In addition to seeing thousands of amazing animals from around the world at the Oklahoma City Zoo, guests also have the chance to feed some of them – including our giraffes!
Giraffes are what we call browsers; that means they eat leaves, bark, and green stems from plants. They spend up to 75 percent of their day browsing! Right by the giraffe exhibit we have a feeding platform where guests have the opportunity to meet our giraffes and feed them browse, the term for twigs and young shoots of vegetation.
There you’ll meet Ellie, our 16-year-old Reticulated giraffe, and her offspring, Julu. Ellie enjoys all types of food but can be particular about texture. Our youngest giraffe, Julu, is 15 months old and is among our most particular eaters. She prefers mulberry and elm. At the ages of 31 and 27, our two eldest giraffes, Ursula and Noel, don’t always make the trek to the platform but they can be seen foraging in the yard and occasionally interacting with the ostrich and gazelle. Ursula, our oldest and wisest giraffe, gives everything a good smell test before trying it. She only accepts the finest and best dining experience at this stage in her life. However, Noel, born on Christmas Day 1988, is happy to accept anything offered to her.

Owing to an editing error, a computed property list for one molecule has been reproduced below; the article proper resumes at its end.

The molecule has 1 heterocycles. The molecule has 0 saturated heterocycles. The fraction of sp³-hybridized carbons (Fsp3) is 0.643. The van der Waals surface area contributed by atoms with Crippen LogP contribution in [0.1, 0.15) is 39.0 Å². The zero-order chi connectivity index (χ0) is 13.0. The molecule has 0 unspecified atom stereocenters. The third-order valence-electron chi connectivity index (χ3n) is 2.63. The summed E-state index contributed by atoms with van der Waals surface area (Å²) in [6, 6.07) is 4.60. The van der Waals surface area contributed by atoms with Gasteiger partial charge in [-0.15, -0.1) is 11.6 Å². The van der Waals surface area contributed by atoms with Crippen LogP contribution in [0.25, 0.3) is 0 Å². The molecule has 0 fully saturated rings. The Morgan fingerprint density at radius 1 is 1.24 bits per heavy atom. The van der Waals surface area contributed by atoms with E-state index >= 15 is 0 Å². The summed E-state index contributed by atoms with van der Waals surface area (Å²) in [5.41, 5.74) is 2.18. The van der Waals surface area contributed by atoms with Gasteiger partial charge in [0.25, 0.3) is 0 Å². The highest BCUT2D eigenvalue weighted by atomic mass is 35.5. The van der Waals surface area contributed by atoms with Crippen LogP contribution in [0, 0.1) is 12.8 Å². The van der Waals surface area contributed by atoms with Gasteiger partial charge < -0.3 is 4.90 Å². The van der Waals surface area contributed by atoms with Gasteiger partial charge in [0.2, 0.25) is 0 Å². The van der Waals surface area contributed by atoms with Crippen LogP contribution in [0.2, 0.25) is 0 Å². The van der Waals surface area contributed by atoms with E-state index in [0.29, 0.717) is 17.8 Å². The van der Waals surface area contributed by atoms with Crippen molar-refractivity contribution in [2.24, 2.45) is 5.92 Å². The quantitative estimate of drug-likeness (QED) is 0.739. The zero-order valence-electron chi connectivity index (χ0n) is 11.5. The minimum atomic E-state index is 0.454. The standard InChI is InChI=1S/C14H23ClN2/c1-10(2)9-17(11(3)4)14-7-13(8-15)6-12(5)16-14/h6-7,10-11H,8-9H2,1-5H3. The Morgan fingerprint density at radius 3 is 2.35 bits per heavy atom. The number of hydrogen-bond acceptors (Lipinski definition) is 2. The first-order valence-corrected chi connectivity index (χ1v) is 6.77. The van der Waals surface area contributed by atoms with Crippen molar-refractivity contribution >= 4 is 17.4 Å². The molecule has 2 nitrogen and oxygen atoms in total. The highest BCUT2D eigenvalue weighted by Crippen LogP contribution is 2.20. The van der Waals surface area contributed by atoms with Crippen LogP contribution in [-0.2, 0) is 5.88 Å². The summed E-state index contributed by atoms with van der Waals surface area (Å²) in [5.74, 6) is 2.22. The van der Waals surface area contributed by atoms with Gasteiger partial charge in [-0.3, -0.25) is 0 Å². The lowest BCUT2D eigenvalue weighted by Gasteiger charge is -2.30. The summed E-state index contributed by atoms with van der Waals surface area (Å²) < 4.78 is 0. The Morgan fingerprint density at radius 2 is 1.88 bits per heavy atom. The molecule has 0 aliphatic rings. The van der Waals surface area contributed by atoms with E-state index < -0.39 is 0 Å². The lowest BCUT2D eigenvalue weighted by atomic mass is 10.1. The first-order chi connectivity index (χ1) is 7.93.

When you feed our giraffes, you may notice they have an exceptionally long tongue; up to 18 inches! Their tongues are prehensile (capable of grasping) and dark at the tip. It is believed that this dark tip helps to protect them from the sun’s damaging rays. Another key feature of our giraffes is that they have no front top teeth. If they were to smile, it would look much like many people’s first grade pictures! They use their long tongues, the roof of their mouth and their bottom teeth to strip the leaves from trees and use their large flat molars in the back to grind down the browse.
Giraffes are amazing creatures that you should see for yourself – up close! Guests are able to feed the giraffes from 1–1:30 p.m. every day through October. Beginning in November, feeding times will change but will be posted on okczoo.org. The cost is $5 per person in addition to regular zoo admission.
– Lisbeth Pisias, animal caretaker
Photo: Lori Carpenter